Credit scoring has become an essential component of the lending process since it was first introduced in 1989 by Equifax. The method of using a numerical credit score to determine a borrower’s creditworthiness has revolutionized the lending industry.
Prior to the introduction of credit scores, lenders relied on subjective and inconsistent methods to evaluate borrowers’ creditworthiness, which were unreliable and often led to discriminatory lending practices.
Without a credit score, a person cannot now access many of the financial products and services, such as loans and credit cards, that are available in the modern economy. Let’s take a look at how the very concept of credit scoring came to be and how it has revolutionized the lending industry since then.
The Birth of Credit Scores
Credit scores were initially introduced in 1989 when Equifax made its BEACON score commercially available. This was followed by TransUnion and TRW releasing their credit scoring models built by FICO, which became known as the EMPIRICA and TRW/Fair Isaac Risk Score, respectively.
Later in 2006, the three major credit reporting agencies collaborated to create the VantageScore credit score, which is now used in conjunction with FICO.
These credit scores provide lenders with a consistent and objective measure of a borrower’s creditworthiness. FICO scores range from 300 to 850, with a score of 670 or higher considered a good credit score.
The FICO score ranges from 300 to 850, with a score of 670 or higher considered a good credit score. The VantageScore ranges from 300 to 850, with a score of 661 or higher considered a good credit score.
Over centuries, lending has evolved from a simple agricultural transaction to a complex financial system that relies on credit scores and collateral, with the potential for government intervention during times of crisis.
The Historical Evolution of Lending
The earliest example of lending comes from agricultural communities in Mesopotamia, where farmers borrowed seeds and shared their harvest to pay their debts. Religious temples in ancient times became the earliest banks because they were considered a safe place to store money.
During the Middle Ages, lending at interest became a point of contention when ethics and religion had closer relevance to state laws and culture. However, in the 18th century, banks began to appear in America to provide currency to colonists who needed a means of exchange.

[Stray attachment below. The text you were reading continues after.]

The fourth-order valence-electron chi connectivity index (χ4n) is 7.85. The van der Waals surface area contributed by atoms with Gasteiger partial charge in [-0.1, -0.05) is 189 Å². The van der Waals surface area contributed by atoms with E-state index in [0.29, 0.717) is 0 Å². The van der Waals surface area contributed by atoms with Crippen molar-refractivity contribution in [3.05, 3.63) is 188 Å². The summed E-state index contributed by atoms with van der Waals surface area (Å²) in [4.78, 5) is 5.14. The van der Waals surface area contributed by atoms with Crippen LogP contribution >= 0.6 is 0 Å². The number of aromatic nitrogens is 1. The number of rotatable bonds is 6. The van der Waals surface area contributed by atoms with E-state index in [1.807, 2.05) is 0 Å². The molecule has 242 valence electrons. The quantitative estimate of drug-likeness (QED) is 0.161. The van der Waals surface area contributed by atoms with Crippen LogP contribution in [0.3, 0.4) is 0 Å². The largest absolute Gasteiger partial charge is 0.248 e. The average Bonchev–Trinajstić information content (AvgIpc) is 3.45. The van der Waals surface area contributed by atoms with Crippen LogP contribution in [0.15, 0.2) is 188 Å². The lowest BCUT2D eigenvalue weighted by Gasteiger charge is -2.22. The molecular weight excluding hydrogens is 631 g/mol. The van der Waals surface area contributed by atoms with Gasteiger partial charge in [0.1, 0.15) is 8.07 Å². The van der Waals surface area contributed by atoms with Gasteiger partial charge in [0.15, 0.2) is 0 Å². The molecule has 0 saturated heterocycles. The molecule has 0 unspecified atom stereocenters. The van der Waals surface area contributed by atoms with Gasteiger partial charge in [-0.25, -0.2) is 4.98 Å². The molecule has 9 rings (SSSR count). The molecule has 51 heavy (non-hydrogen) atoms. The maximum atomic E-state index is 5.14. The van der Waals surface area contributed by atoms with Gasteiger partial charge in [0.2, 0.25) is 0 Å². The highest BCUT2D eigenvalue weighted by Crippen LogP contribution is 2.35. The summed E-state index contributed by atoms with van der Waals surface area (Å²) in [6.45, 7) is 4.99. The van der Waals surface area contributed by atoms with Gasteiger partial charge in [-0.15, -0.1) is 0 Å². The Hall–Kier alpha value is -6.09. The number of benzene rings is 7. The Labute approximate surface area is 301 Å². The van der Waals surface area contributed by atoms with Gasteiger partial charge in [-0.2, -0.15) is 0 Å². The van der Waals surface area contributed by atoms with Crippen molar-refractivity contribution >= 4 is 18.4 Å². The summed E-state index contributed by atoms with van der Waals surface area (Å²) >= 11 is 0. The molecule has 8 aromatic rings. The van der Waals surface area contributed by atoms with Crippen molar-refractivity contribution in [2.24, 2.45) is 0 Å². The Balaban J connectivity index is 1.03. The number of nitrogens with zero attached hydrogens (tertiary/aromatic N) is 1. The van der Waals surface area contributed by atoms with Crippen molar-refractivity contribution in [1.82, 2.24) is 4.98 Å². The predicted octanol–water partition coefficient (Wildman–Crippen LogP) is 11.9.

In the 1800s, lending played a large role in encouraging working-class citizens to become financially stable through savings and home ownership.
Today, debt relief programs and debt settlement counselors exist to help individuals struggling with debt.
This history of lending highlights how the practice has influenced the growth of economies and societies throughout history.
Credit scoring has today changed the game of lending in a fundamental way, providing a more objective and reliable measure of creditworthiness, allowing lenders to make more informed decisions about who to lend to and at what terms.
How Credit Score Changed the Game
The advent of credit scoring has changed the game of lending in a fundamental way. Credit scores have provided a more objective and reliable measure of creditworthiness, allowing lenders to make more informed decisions about who to lend to and at what terms. The scoring method has increased access to credit for small business owners and individuals with little credit history, leading to economic growth and job creation.
In addition to this, borrowers with higher credit scores can access better loan terms and lower interest rates, which empowers them to make better financial decisions and ultimately achieve greater financial stability.
Moreover, the availability of credit monitoring services and free credit reports has empowered consumers to monitor their credit and make informed decisions about their financial well-being.
Nevertheless, the use of alternative data sources in credit scoring has raised concerns about potential discriminatory lending practices. As lenders increasingly rely on alternative data sources, there is always a risk that certain groups may be unfairly discriminated against.
The Bottom Line
In the lending industry, credit scoring has proved itself as a game-changing method by providing a consistent and objective measure of creditworthiness. Lenders, prior to Equifax’s BEACON score, relied on subjective evaluations that often led to discriminatory practices. Credit monitoring services and free credit reports have given consumers greater control over their financial well-being. Concerns about using alternative data sources in credit scoring, however, have raised questions about potential discriminatory lending practices. That’s why, ensuring that credit scoring is fair and non-discriminatory to promote economic growth and job creation while expanding access to credit, seems to be crucial.